What I learned from building the same website three times

In college, I built a website called Grouptale, which I described as a tool to “make deliberations easy”.


I was part of many student organizations in college where membership was selective. In a lengthy “deliberations” process, current members of the group would discuss prospective candidates, and eventually come to consensus on who would be selected to join.

Deliberations is always a painful process. Groups traditionally used spreadsheets (or even physical notebooks) to keep track of candidates, and the final rounds of debate over candidates could drag on for hours.

The idea for Grouptale is a very simple tool that groups can use to organize, comment, discuss, and even vote on candidates.

At its peak, Grouptale had around 200 active users in over 10 organizations at Harvard. It’s not the next Facebook, but Grouptale is a very special product to me because of the many learning experiences I gained.

Attempt #1

I built Grouptale a total of three times; the first time was during the summer of 2013.

Screen Shot 2015-03-08 at 11.20.58 PM.png

During the fall of 2013, I launched this first version to two student groups at Harvard. Even though it was only around 30 people using the site, having real users made many shortcomings in the site painfully obvious. I’ve documented some of my learning lessons below.

Don’t force account creation: In this first version, users needed to sign up for an account in order to use the site. This seemed straightforward, but in reality, it turned out to be a major speed bump. When I asked friends to help me test the site, most were initially willing, but then the hurdle of account creation stopped them. In future iterations, I worked very hard to make sure signing in was a single click of a button.

Take the user to the content quicker: In this first version, a user would have to choose which campaign they wanted to access immediately after signing in. I quickly realized that this was an unnecessary step.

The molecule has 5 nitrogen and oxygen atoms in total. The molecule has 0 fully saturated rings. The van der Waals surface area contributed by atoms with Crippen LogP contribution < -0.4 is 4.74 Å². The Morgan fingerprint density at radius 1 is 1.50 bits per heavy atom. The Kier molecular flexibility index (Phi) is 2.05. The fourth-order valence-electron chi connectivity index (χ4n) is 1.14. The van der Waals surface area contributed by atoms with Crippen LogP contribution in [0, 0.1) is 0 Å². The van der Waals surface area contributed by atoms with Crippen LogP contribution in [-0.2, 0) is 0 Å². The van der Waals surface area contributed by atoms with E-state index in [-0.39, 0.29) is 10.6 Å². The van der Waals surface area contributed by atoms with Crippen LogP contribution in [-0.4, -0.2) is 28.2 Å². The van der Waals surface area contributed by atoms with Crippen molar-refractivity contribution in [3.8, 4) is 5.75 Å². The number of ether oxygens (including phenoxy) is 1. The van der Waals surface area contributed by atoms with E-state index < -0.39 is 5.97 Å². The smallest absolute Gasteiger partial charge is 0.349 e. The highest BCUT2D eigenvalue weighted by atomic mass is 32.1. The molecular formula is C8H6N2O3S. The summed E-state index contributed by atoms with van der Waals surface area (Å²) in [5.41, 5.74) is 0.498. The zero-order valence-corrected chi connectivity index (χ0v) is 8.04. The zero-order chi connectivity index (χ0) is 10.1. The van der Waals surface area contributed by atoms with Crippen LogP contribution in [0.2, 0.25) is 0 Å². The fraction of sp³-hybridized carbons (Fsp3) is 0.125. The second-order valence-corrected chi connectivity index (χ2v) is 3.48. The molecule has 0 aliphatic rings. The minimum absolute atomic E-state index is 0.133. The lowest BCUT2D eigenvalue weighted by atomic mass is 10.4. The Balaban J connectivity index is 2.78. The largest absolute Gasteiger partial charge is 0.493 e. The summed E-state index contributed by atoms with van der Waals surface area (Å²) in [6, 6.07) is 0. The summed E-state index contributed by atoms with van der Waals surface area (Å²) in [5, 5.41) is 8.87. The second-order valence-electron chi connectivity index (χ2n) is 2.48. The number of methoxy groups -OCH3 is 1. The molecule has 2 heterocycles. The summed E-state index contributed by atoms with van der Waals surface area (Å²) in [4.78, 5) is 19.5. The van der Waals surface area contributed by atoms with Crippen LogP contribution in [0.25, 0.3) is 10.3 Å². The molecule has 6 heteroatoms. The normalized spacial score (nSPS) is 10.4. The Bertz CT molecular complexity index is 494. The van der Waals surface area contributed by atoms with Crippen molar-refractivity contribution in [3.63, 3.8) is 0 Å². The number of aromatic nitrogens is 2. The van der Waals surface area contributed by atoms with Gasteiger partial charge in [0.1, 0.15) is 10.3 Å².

Screen Shot 2015-03-08 at 11.20.28 PM.png

In future iterations, I made the choice for users - they were automatically dropped into a certain campaign; if they wanted to see the content from a different one, they could switch.

The web must be real-time: This first version of Grouptale was built on Rails, and consequently did not support real time commenting, voting, etc. Users would have to refresh the page to see updates. It doesn’t seem so bad, but for a collaborative tool like Grouptale in today’s modern web, the lack of real-time functionality was crippling.

Screen Shot 2015-03-08 at 11.47.28 PM.png

Take pride and ownership of my own products: When I first asked the Harvard Foundation to try Grouptale, I was reluctant to reveal that I was the one who built it. I think it had to do with my pride - I didn’t want to seem like a desperate entrepreneur.

However, I realized that it was wrong of me to hide my ownership of the product. It was very liberating once I was able to swallow my pride and engage more directly with Grouptale’s users.

Attempt #2

A semester later, during the winter of 2013, I took these learning lessons and applied them to a second version of the site, which I was hoping to launch in the spring semester.

Screen Shot 2015-03-08 at 11.51.02 PM.png

In this version, I built with Meteor, a Javascript web framework that gave it real-time functionality.

In addition, I forced users to sign in with Google, which actually increased engagement. This was partly because all Harvard students have a Gmail account, and partly because it increased the speed and simplicity of sign in.

Finally, I put more effort into the UI, and worked hard on a bold look and feel. Funny enough, it was originally going to be purple, until my girlfriend at the time knocked some UI sense into me and choose the teal color that remains today.

However, there were still many lessons to be learned.


Three columns is too many: I originally thought that a three column layout would allow users to more easily navigate the site, but as soon as I observed users, I realized that I was completely wrong. Three columns proved to be confusing, and took up way too much screen space.

More scrolling, less clicking: In this version of Grouptale, a user would need to click within the right sidebar to switch between candidates. I noticed after launching that clicking was a very expensive operation, and it was tiresome for users to switch back and forth constantly. I realized that scrolling was much easier and much more natural, and this was something I optimized for in Grouptale’s third iteration.

Make sharing easier: I spent more than a week developing a feature that allowed users to invite members to their campaign via email.

Screen Shot 2015-03-09 at 10.02.08 PM.png